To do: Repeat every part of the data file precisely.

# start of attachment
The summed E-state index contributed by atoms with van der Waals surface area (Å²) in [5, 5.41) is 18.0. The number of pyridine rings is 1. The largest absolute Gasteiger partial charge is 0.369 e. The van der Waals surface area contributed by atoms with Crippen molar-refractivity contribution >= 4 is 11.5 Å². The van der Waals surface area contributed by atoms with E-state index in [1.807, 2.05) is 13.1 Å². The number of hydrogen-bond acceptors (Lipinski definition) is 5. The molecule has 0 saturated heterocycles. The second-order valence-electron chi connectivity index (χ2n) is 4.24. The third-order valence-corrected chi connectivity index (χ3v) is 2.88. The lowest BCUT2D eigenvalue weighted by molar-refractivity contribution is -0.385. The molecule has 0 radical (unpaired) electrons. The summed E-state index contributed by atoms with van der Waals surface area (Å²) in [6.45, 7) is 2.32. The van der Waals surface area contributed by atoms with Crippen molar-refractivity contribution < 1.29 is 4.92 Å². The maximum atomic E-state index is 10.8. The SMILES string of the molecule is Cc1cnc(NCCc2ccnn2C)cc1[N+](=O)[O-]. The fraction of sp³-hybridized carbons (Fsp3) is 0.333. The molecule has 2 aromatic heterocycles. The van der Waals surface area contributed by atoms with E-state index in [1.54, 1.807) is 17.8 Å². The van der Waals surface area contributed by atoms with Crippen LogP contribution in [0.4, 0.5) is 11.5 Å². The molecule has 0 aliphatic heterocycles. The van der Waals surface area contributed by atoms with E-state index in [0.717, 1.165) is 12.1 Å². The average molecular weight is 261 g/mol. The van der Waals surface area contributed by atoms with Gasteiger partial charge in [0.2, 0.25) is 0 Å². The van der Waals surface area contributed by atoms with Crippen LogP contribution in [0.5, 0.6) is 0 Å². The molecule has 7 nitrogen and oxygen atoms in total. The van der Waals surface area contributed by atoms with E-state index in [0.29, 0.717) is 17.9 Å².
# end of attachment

The summed E-state index contributed by atoms with van der Waals surface area (Å²) in [5, 5.41) is 18.0. The number of pyridine rings is 1. The largest absolute Gasteiger partial charge is 0.369 e. The van der Waals surface area contributed by atoms with Crippen molar-refractivity contribution >= 4 is 11.5 Å². The van der Waals surface area contributed by atoms with E-state index in [1.807, 2.05) is 13.1 Å². The number of hydrogen-bond acceptors (Lipinski definition) is 5. The molecule has 0 saturated heterocycles. The second-order valence-electron chi connectivity index (χ2n) is 4.24. The third-order valence-corrected chi connectivity index (χ3v) is 2.88. The lowest BCUT2D eigenvalue weighted by molar-refractivity contribution is -0.385. The molecule has 0 radical (unpaired) electrons. The summed E-state index contributed by atoms with van der Waals surface area (Å²) in [6.45, 7) is 2.32. The van der Waals surface area contributed by atoms with Crippen molar-refractivity contribution < 1.29 is 4.92 Å². The maximum atomic E-state index is 10.8. The SMILES string of the molecule is Cc1cnc(NCCc2ccnn2C)cc1[N+](=O)[O-]. The fraction of sp³-hybridized carbons (Fsp3) is 0.333. The molecule has 2 aromatic heterocycles. The van der Waals surface area contributed by atoms with E-state index in [1.54, 1.807) is 17.8 Å². The van der Waals surface area contributed by atoms with Crippen LogP contribution in [0.4, 0.5) is 11.5 Å². The molecule has 0 aliphatic heterocycles. The van der Waals surface area contributed by atoms with E-state index in [0.717, 1.165) is 12.1 Å². The average molecular weight is 261 g/mol. The van der Waals surface area contributed by atoms with Gasteiger partial charge in [0.2, 0.25) is 0 Å². The van der Waals surface area contributed by atoms with Crippen LogP contribution in [0.5, 0.6) is 0 Å². The molecule has 7 nitrogen and oxygen atoms in total. The van der Waals surface area contributed by atoms with E-state index in [0.29, 0.717) is 17.9 Å².